Thursday, September 29, 2022

The Secret Letters: Mysteries of Trash and Treasure (#1)

Haddix, Margaret Peterson. Mysteries of Trash and Treasure: The Secret Letters
September 20th 2022 by Katherine Tegen Books 
E ARC provided by Edelweiss Plus

Colin's Creedmont's mother Felicia runs an organizing business in the small town of Groveview, Ohio, and he is helping her during the summer because the camp he wants to attend it too expensive. When cleaning out one house, he finds a box of letters. Even though his mother is a minamalist, he feels oddly drawn to the letters and keeps them. Nevaeh Greevey's father runs the Junk King enterprise in the same town, which has been in the family in one form or another for years. He is more interested in selling other people's "trash" that he can see is "treasure". When he wins permission to clean out the fabled Mangold storage unit supposedly full of priceless antiques when Nevaeh first starts working with the business (her much older siblings already do), he is disappointed when there is empty except for a letter. He suspects that, somehow, Colin's mother is behind the disappearance, since she worked for him years ago and the two have a rivalry. When Colin reads some of the letters, one of which says there is another box in another house, he runs into Nevaeh, who knows Mrs. Torres in the house, gets permission to go into the attic, and helps Colin find the box. The two have to hide what they are doing from their families, and arrange to watch Mrs. Torres' twins once a week. They also meet at the library and start researching Toby and Rosemary, who were children in Groveview in the late 1970s. Their friendship ended poorly, and both families moved away. Colin and Nevaeh find that they share similar interests, and get along well, and they are drawn to this mystery for many reasons. They eventually locate Toby, who is a professor at Ohio State University and stops by Groveview to talk to them, but have trouble locating Rosemary. When the mystery behind the Mangold storage unit seems to be tied to Rosemary, the families have to unite to figure out what happened. Will Colin and Nevaeh be able to remain friends, or will they suffer the same fate as Toby and Rosemary?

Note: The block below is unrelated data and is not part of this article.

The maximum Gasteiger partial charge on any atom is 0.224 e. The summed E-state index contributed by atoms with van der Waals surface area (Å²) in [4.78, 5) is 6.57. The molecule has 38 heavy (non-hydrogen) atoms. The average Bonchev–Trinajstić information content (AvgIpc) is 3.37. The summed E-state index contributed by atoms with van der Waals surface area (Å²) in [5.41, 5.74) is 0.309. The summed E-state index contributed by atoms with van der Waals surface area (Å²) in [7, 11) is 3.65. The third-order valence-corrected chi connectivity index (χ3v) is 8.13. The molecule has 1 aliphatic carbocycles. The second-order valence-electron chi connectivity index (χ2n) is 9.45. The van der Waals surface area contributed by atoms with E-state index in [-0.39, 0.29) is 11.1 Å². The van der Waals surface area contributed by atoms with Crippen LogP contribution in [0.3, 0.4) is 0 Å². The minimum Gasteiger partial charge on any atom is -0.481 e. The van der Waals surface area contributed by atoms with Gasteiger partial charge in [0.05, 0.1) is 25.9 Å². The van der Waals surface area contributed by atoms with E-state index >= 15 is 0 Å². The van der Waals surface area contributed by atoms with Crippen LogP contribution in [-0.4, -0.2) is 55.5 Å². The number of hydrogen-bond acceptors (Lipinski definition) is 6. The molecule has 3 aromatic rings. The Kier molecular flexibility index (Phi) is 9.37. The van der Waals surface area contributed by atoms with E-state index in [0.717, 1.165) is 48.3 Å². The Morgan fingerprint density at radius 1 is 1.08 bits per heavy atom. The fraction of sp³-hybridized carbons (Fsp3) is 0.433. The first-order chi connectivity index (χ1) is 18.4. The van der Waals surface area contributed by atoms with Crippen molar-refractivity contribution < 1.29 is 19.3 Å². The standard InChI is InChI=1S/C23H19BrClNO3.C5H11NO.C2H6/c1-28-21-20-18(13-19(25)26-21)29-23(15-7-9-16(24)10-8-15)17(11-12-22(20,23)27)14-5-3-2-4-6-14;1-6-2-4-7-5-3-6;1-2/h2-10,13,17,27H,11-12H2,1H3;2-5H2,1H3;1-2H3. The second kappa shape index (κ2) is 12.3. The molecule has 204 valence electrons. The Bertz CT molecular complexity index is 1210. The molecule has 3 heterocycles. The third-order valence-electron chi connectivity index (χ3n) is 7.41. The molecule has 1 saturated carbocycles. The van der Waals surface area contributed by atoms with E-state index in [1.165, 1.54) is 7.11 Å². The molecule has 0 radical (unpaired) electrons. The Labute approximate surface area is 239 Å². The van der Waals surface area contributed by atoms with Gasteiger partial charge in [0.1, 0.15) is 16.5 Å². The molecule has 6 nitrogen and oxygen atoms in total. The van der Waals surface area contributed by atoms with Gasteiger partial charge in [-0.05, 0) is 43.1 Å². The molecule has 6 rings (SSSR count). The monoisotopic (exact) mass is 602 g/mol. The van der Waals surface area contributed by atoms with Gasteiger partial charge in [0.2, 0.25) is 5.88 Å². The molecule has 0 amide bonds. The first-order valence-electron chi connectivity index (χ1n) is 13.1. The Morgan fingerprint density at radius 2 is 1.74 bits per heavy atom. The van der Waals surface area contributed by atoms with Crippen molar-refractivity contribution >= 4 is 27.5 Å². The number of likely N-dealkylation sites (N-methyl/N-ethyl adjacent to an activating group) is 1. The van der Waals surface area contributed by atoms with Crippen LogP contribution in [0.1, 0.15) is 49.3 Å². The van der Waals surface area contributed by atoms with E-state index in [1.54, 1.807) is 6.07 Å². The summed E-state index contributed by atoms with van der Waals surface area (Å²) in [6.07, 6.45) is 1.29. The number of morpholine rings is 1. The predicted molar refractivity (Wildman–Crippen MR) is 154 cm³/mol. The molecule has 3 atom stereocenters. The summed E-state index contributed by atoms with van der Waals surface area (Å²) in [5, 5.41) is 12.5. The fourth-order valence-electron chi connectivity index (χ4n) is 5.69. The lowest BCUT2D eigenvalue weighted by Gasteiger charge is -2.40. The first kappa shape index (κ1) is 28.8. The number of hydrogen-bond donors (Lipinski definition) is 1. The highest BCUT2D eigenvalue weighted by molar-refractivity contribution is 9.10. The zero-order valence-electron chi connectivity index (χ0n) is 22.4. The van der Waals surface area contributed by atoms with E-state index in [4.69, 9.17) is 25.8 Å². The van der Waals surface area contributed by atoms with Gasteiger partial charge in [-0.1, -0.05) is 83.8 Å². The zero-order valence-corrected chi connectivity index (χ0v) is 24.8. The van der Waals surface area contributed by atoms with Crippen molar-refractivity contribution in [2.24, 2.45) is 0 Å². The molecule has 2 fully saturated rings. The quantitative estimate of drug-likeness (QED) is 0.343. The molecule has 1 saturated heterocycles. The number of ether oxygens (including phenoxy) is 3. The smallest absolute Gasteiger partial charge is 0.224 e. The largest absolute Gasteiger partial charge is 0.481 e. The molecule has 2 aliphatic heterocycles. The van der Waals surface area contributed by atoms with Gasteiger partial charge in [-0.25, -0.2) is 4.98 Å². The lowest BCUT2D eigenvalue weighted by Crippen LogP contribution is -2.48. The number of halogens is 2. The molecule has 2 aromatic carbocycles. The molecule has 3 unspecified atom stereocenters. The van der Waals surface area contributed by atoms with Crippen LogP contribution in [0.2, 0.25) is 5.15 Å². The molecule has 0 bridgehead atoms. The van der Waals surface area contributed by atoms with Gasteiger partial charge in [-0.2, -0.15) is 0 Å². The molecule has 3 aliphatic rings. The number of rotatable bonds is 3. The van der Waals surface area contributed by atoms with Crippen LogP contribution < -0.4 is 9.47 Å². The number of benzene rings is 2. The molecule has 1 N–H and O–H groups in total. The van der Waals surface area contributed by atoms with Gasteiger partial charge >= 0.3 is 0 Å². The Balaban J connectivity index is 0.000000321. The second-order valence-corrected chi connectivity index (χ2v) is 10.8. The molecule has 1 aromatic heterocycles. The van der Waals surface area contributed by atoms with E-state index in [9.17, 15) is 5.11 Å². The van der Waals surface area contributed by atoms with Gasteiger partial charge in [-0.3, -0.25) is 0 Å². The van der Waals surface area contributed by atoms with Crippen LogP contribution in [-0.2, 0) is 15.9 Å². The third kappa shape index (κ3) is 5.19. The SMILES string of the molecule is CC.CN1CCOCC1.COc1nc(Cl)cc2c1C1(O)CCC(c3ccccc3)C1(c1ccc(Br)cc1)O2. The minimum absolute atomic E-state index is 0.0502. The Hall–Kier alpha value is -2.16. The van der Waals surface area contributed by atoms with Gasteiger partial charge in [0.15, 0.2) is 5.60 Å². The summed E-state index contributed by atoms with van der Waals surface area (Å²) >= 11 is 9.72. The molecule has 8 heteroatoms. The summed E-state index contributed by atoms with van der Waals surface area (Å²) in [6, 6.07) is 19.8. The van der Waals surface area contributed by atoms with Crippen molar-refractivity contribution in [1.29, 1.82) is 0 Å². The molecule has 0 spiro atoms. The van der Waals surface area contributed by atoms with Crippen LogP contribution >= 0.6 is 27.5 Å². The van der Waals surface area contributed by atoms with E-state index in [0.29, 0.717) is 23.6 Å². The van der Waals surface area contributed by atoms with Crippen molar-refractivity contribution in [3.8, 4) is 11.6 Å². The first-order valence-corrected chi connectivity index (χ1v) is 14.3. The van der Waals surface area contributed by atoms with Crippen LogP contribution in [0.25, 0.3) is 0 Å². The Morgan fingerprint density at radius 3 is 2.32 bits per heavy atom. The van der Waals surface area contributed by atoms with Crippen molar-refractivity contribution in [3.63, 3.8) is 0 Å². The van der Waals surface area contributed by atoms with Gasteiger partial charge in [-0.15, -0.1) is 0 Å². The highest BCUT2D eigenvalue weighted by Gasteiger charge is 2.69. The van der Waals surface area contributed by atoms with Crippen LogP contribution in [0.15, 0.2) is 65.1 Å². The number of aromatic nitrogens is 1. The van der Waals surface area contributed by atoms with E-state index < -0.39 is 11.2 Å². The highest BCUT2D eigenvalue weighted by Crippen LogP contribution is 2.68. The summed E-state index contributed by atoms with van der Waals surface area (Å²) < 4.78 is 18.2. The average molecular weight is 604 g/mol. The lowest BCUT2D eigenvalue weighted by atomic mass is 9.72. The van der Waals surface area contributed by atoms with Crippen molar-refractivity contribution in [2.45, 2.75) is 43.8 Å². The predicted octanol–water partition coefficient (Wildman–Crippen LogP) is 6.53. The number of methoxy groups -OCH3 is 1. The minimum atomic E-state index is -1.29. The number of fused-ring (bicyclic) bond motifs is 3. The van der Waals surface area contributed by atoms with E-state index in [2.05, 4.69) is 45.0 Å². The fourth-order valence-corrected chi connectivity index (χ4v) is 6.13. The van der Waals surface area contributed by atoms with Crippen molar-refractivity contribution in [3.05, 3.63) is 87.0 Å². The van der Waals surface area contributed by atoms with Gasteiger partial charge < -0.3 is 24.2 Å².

Strengths: Wow. Let's make a note that this book made me tear up. We've got a great setting, where Colin and Nevaeh are able to bike around a small town, learn its history, and talk to neighbors while observing safety protocols for interacting with strangers. Very much appreciated that, especially when Nevaeh uses Colin's phone to text Toby. Colin and Nevaeh's family dynamics are both fascinating, and seeing them work in the family business was fantastic. They have very different families, but are kindred spirits, and both feel slightly at odds with the way their families operate. Toby and Rosemary's story was interesting when they were young, but this took a spectacular turn and just blew me away when the Mangold storage unit got tied in with the penpals. This is such a good exploration of the historic treatment of women, and is pitch perfect with modern times as well. An absolute tour de force from Haddix, and I can't wait to read more about Colin and Nevaeh's investigations. 
Weaknesses: The cover isn't great. I would have loved to see a photograph or drawing of older homes on a shady Ohio small town street. 
What I really think: I...I need to preorder a copy for myself from my local independent bookseller. This hit me the same way that John F. Carson's The Mystery of the Tarnished Trophy (1967) hit me when I read it in 1974, and I've never been able to get rid of the copy that was weeded from my father's elementary school library! The combination of my own personal childhood era, women's history, the Ohio setting, the estate sales (it seems like most of my friends have had to clean out their parents' houses recently, and two older residents of my street also passed away), and Colin and Nevaeh's charming, equal friendship made me love this one so much. Aside from my personal feelings, I think this will appeal to young readers who want to know what life was like in a different era, and I appreciated Haddix' glossary of terms and television shows. 

Ms. Yingling

1 comment:

  1. Yet again! Another book that reminds me that my childhood years are now History. And not even my childhood--I was in my 20's in the 1970's. Even my young adulthood is History!